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  1. #1
    Join Date
    Jun 2004
    in a frozen jungle

    RIP Bikewanderer

    Last edited by Svengali; 09-21-2021 at 08:14 AM.
    Scientists now have decisive molecular evidence that humans and chimpanzees once had a common momma and that this lineage had previously split from monkeys.

  2. #2
    Join Date
    Nov 2008
    between campus and church
    I watched a ton of his vids when I was layed up with the virus in March 2020. He was such a great story teller, videographer, and adventurer. I’m very saddened to hear about his death.

  3. #3
    Join Date
    Jan 2005
    Keep Tacoma Feared
    Iohan Gueorguiev, ‘Bike Wanderer’ of the Wilderness, Dies at 33

    He gained a following online for his lyrical appreciation of the open road while biking through remote landscapes and braving extreme conditions.

  4. #4
    Join Date
    May 2008
    On a genuine ol' fashioned authentic steam powered aereoplane
    Ahh fuck. I loved all his videos. The sections through the heart of Mexico were incredible. RIP

  5. #5
    Join Date
    Feb 2012
    Another appreciation in the wapo, pretty big exposure for Mr Gueorguiev:

    Opinion: A man, his bicycle and an incredible gift to the world

    Iohan Gueorguiev in 2020. (Matt Bardeen)

    Opinion by David Von Drehle


    Today at 4:17 p.m. EDT

    One measure of a great human soul is that it matters not when you make its acquaintance. Two hundred years after his last symphony is not too late to meet Beethoven. Nor will it ever be too late to encounter Wilma Rudolph or Maria Tallchief. Et cetera.

    Get the full experience.Choose your plan

    I told myself this while getting to know Iohan Gueorguiev, a pilgrim on two wheels whose soulful films have been an oasis on YouTube since 2014 — unbeknown to me. I wish I had met him sooner, but seven years late is not so tardy that he doesn’t touch my heart.

    Calling himself the Bike Wanderer, Gueorguiev pitched his one-man tent atop the frozen Arctic sea one night, then set off the next morning on his two-wheeler to ride the spine of the Americas, from north to south. He recorded his passage with a GoPro camera; he was a natural cinematographer. Early in his odyssey, he captured an exchange with a truck driver who stopped him on the ice sheet that passes for a highway far above the Arctic Circle. The driver asked where Gueorguiev was going.

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    “Argentina,” the steady peddler replied.

    “On your bike?”


    “Oh, man — I love you!” said the driver, and the viewer understands completely as the lonely figure rides slowly on.

    Gueorguiev displayed his handwritten manifesto on his handlebars: “I want to see the world. Follow a map to its edges and keep going. Forgo the plans. Trust my instincts. Let curiosity be my guide. I want to change hemispheres. Sleep with unfamiliar stars. And let the journey unfold before me.”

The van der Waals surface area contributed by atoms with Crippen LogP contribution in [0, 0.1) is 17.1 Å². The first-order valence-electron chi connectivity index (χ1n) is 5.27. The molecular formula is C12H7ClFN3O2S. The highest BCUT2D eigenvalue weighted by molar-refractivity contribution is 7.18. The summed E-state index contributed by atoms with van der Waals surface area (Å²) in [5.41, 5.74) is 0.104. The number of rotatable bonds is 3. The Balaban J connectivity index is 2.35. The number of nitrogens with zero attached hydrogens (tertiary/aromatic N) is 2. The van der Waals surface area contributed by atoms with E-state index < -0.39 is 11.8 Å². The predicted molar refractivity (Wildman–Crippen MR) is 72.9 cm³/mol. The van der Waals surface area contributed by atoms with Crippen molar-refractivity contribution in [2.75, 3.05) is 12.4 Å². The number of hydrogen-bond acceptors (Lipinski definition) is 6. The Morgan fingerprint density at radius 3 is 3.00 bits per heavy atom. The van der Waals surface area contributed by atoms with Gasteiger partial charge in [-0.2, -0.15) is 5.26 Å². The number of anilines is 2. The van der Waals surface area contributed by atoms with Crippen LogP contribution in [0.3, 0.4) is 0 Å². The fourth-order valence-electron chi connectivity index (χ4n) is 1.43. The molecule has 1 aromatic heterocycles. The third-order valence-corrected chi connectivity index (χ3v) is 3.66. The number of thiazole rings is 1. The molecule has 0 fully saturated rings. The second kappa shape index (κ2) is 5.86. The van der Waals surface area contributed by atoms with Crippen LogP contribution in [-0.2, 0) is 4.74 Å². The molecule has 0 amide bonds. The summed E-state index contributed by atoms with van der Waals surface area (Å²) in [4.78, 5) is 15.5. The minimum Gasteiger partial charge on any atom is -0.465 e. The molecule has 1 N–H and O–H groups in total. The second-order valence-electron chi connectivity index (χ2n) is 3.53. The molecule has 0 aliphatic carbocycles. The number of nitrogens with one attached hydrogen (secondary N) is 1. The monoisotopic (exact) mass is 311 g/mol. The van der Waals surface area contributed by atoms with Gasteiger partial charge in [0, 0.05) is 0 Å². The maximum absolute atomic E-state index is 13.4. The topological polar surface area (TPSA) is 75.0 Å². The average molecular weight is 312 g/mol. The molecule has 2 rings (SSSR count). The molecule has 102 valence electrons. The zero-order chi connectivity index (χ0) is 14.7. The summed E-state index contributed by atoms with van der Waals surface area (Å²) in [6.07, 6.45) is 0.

The Bulgarian immigrant to Canada wound up making dozens of films as he rode his bike across the years; across tens of thousands of mostly empty miles; across ice fields and sun-baked deserts. Narrating with dry wit in a near-whisper, he rides through white-out blizzards, driving rains, desperate heat. The film series is titled “See the World” — and that’s exactly what he does, unflinchingly.

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    What we never see is Gueorguiev discouraged. In one filmed segment, he covers day after day between two little towns, gradually exhausting what food he could carry across a long stretch of snowy mountains. Despite the hardship, he’s cheerful that the bitter cold means less spoilage: “It’s really nice to be biking in a fridge!”

    Entering Panama, he recalls a cycling website that dismissed the entire country as a disappointment. And so it seems as he struggles up a steep and broken trail, sometimes riding, sometimes carrying his bike and supplies, toward the top of Panama’s tallest volcano. Suddenly, he is singing in his gentle voice: “You are my sunshine, my only sunshine …” At the summit, he looks down on a world vanished beneath a froth of clouds, on the surface of which the sun, from a heaven of almost painful blue, paints gold, red and iron streaks.

    From this vantage on the isthmus, “they say you can see both the Pacific and Atlantic Ocean on a clear day,” Gueorguiev narrates. Perhaps he made the painful trek hoping for that view. But his genius lay in his ability to allow the reality to be enough. “For now,” he concludes, “the ocean of clouds is just fine.”

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    After a dangerous, dismal trip through the forbidding beauty of the Arctic, the cyclist tries to explain himself. “Somebody asked me: Why am I doing this? I couldn’t come up with an answer. … But I love every kilometer of it. The highs and the lows. The sunshine and the storm. The solitude, the unknown and the absurdity of it all.” He told himself “that things will always work out in the end.” Though he allowed that “maybe one day they won’t.”

    “Until then,” he continued, “my goal is to see the world.

    “My motivation: the kindness of strangers and the beauty of the wild.

    “And my home is on the open road.”

    I met him through his recent New York Times obituary. It said that Iohan Gueorguiev died by apparent suicide in late summer. He was 33. Word of the loss moved slowly, as if on two wheels. As if through thick mud. As if across snowfields grabbing at fat tires, relentlessly.

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    A mystery. To one whose only knowledge of him is his self-published record, the ending is inconceivable. This great soul never gave up on a journey. I wonder if the cycling had been his way of keeping himself going all along, until things stopped working out.

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